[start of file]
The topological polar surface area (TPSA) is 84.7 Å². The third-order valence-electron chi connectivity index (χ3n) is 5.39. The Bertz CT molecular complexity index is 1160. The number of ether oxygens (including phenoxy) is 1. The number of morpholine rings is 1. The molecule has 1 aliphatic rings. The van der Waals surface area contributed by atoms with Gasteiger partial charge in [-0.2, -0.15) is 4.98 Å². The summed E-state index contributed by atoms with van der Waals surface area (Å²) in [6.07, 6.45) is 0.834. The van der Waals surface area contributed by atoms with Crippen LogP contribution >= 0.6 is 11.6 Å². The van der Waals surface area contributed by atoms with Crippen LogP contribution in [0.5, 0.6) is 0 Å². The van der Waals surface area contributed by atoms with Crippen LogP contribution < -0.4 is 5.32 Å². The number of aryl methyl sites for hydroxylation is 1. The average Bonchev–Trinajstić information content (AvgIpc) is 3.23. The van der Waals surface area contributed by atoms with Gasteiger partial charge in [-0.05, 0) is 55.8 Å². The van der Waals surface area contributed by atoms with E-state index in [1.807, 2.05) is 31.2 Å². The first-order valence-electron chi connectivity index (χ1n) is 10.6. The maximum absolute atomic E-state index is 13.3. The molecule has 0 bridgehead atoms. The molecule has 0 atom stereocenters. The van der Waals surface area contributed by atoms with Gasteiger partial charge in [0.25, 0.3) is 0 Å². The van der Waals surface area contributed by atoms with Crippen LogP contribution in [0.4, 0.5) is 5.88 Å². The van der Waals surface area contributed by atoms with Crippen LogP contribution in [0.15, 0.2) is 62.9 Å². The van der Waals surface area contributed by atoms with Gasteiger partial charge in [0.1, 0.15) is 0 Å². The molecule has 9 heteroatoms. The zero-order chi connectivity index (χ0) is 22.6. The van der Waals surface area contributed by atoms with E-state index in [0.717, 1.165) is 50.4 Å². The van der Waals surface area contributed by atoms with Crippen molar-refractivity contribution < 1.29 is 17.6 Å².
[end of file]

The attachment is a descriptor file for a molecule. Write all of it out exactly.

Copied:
The topological polar surface area (TPSA) is 84.7 Å². The third-order valence-electron chi connectivity index (χ3n) is 5.39. The Bertz CT molecular complexity index is 1160. The number of ether oxygens (including phenoxy) is 1. The number of morpholine rings is 1. The molecule has 1 aliphatic rings. The van der Waals surface area contributed by atoms with Gasteiger partial charge in [-0.2, -0.15) is 4.98 Å². The summed E-state index contributed by atoms with van der Waals surface area (Å²) in [6.07, 6.45) is 0.834. The van der Waals surface area contributed by atoms with Crippen LogP contribution >= 0.6 is 11.6 Å². The van der Waals surface area contributed by atoms with Crippen LogP contribution in [0.5, 0.6) is 0 Å². The van der Waals surface area contributed by atoms with Crippen LogP contribution < -0.4 is 5.32 Å². The number of aryl methyl sites for hydroxylation is 1. The average Bonchev–Trinajstić information content (AvgIpc) is 3.23. The van der Waals surface area contributed by atoms with Gasteiger partial charge in [-0.05, 0) is 55.8 Å². The van der Waals surface area contributed by atoms with E-state index in [1.807, 2.05) is 31.2 Å². The first-order valence-electron chi connectivity index (χ1n) is 10.6. The maximum absolute atomic E-state index is 13.3. The molecule has 0 bridgehead atoms. The molecule has 0 atom stereocenters. The van der Waals surface area contributed by atoms with Gasteiger partial charge in [0.25, 0.3) is 0 Å². The van der Waals surface area contributed by atoms with Crippen LogP contribution in [0.4, 0.5) is 5.88 Å². The van der Waals surface area contributed by atoms with Crippen LogP contribution in [0.15, 0.2) is 62.9 Å². The van der Waals surface area contributed by atoms with Gasteiger partial charge in [0.1, 0.15) is 0 Å². The molecule has 9 heteroatoms. The zero-order chi connectivity index (χ0) is 22.6. The van der Waals surface area contributed by atoms with E-state index in [0.717, 1.165) is 50.4 Å². The van der Waals surface area contributed by atoms with Crippen molar-refractivity contribution < 1.29 is 17.6 Å².